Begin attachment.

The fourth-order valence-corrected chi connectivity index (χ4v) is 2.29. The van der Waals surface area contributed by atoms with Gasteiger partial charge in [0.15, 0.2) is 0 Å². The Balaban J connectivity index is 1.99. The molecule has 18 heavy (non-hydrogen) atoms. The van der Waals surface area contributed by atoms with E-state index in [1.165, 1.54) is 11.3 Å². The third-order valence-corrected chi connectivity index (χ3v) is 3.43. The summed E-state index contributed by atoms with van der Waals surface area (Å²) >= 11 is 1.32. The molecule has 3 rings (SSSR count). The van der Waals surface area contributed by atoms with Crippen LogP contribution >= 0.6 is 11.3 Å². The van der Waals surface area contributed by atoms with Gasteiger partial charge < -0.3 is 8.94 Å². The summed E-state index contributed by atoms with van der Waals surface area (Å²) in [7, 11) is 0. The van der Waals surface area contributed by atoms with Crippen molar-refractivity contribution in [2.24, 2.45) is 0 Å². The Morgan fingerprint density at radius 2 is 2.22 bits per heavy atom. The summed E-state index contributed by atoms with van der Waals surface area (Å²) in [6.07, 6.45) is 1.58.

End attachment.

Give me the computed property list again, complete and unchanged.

The fourth-order valence-corrected chi connectivity index (χ4v) is 2.29. The van der Waals surface area contributed by atoms with Gasteiger partial charge in [0.15, 0.2) is 0 Å². The Balaban J connectivity index is 1.99. The molecule has 18 heavy (non-hydrogen) atoms. The van der Waals surface area contributed by atoms with E-state index in [1.165, 1.54) is 11.3 Å². The third-order valence-corrected chi connectivity index (χ3v) is 3.43. The summed E-state index contributed by atoms with van der Waals surface area (Å²) >= 11 is 1.32. The molecule has 3 rings (SSSR count). The van der Waals surface area contributed by atoms with Crippen LogP contribution >= 0.6 is 11.3 Å². The van der Waals surface area contributed by atoms with Gasteiger partial charge < -0.3 is 8.94 Å². The summed E-state index contributed by atoms with van der Waals surface area (Å²) in [7, 11) is 0. The van der Waals surface area contributed by atoms with Crippen molar-refractivity contribution in [2.24, 2.45) is 0 Å². The Morgan fingerprint density at radius 2 is 2.22 bits per heavy atom. The summed E-state index contributed by atoms with van der Waals surface area (Å²) in [6.07, 6.45) is 1.58.